Why do you believe what you believe?

If you ask 5 different people attending the same event why they’re there, it’s likely that you’ll receive 5 different answers. People always have different motivations and reasons for doing and believing the things they do. I go to the gym because I enjoy exercising and I want to keep fit and healthy, my friend goes to the gym because she’s training to complete a triathlon. We both do similar exercises and attend similar classes, but are going for different reasons.

Same with the Vegan festival I went to last month- I went because I have a vegan friend and I want to be able to cook and bake for her and so needed to find out more and buy more vegan products! There were other people there who were attending because they’re super passionate about limiting animal cruelty, and some people there because of the health benefits of veganism. Everyone has a different background and a different reason for their behaviour.

It’s the same with political views and beliefs on social issues. While people may vote for the same party or believe in the same policy, they may have very different reasons for doing so. These reasons often stem from their personal values and the values which Australian society as a whole holds to be important. Politicians also base their policies on these values- both personal and public- so it’s important to know what values you hold dear and who shares these values, and which may influence the way you vote.

Today, you’ll identify some of the values which you hold yourself and some values which Australian society holds to be vital to the Australian way of life.

You will then be directed to look at the policies of the recent Melbourne City Council elections HERE and identify which values the candidates listed in the article appear to hold, based on their policies.

Finally, you will be asked to write a short statement of belief, and some policies, as if you were standing for a position on your local council. There is a template to help you design and draft this speech attached to this blog post. (note: you could also use this template to help you write an SRC speech in the future, for example).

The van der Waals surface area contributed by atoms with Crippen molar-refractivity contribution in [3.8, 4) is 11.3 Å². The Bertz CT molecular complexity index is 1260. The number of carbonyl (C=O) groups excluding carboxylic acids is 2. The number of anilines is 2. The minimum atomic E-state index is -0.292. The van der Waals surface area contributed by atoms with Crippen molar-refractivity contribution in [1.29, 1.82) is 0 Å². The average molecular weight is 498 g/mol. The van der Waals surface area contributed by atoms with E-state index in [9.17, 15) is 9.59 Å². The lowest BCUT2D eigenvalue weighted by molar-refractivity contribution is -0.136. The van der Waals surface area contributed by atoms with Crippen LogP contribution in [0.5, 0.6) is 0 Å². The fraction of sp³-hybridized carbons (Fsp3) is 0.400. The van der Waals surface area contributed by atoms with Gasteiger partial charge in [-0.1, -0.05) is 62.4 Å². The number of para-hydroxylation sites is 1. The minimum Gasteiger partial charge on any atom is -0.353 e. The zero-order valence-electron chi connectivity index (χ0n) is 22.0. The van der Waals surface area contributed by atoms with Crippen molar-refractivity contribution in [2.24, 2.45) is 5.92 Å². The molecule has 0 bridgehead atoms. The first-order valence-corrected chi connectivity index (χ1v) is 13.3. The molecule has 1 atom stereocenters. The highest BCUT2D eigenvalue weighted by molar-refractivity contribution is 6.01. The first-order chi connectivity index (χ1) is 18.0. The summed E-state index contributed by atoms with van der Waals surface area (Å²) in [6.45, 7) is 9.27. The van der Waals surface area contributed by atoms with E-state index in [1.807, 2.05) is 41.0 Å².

It’s important to have reflected upon what it is you value- not just because it may help you know to decide how to vote, but fundamentally because such reflection will help explain how you behave, what you stand for, and what you stand against. We hope you find this activity helpful and that your vote remains informed, important and something that you truly value.

 

Key Knowledge and Skills Met

Civics and Citizenship
Level 5 and 6 Content Descriptors

Identify who can be an Australian citizen and describe the rights, responsibilities and shared values of Australian citizenship and explore ways citizens can participate in society (VCCCC014)

Level 7 and 8 Content Descriptors

Identify how values can promote cohesion within Australian society, including the values of freedom, respect, inclusion, civility, responsibility, compassion, equality and a ‘fair go’ (VCCCC025)

Analyse how citizens’ political choices are shaped, including the influence of the media (VCCCG030)

Civics and Citizenship Skills (sourced from Australian Curriculum)

Reflect on their role as a citizen in Australia’s democracy (ACHCS060)

Critically evaluate information and ideas from a range of sources in relation to civics and citizenship topics and issues (ACHCS084)

PTD- Blog Post I believe ACTIVITY – 8 6 18

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